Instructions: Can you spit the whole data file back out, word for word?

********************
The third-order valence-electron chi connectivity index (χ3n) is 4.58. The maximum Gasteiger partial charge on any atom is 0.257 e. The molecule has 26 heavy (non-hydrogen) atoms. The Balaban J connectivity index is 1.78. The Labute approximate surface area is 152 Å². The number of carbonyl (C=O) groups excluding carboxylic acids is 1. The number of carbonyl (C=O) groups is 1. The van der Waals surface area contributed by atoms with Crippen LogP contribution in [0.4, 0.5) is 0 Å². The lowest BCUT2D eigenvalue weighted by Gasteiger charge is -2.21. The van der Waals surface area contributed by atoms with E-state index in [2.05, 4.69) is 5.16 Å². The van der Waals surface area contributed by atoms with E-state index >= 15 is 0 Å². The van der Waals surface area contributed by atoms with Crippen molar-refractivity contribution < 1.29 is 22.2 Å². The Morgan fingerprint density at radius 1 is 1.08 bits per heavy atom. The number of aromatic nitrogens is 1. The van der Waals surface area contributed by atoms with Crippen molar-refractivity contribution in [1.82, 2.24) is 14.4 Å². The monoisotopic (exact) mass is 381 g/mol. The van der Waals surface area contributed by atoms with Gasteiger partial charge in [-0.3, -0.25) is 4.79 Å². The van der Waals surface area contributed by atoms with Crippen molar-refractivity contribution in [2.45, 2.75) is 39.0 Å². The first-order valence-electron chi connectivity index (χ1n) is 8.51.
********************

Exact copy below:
The third-order valence-electron chi connectivity index (χ3n) is 4.58. The maximum Gasteiger partial charge on any atom is 0.257 e. The molecule has 26 heavy (non-hydrogen) atoms. The Balaban J connectivity index is 1.78. The Labute approximate surface area is 152 Å². The number of carbonyl (C=O) groups excluding carboxylic acids is 1. The number of carbonyl (C=O) groups is 1. The van der Waals surface area contributed by atoms with Crippen LogP contribution in [0.4, 0.5) is 0 Å². The lowest BCUT2D eigenvalue weighted by Gasteiger charge is -2.21. The van der Waals surface area contributed by atoms with E-state index in [2.05, 4.69) is 5.16 Å². The van der Waals surface area contributed by atoms with E-state index >= 15 is 0 Å². The van der Waals surface area contributed by atoms with Crippen molar-refractivity contribution < 1.29 is 22.2 Å². The Morgan fingerprint density at radius 1 is 1.08 bits per heavy atom. The number of aromatic nitrogens is 1. The van der Waals surface area contributed by atoms with Crippen molar-refractivity contribution in [1.82, 2.24) is 14.4 Å². The monoisotopic (exact) mass is 381 g/mol. The van der Waals surface area contributed by atoms with Gasteiger partial charge in [-0.3, -0.25) is 4.79 Å². The van der Waals surface area contributed by atoms with Crippen molar-refractivity contribution in [2.45, 2.75) is 39.0 Å². The first-order valence-electron chi connectivity index (χ1n) is 8.51.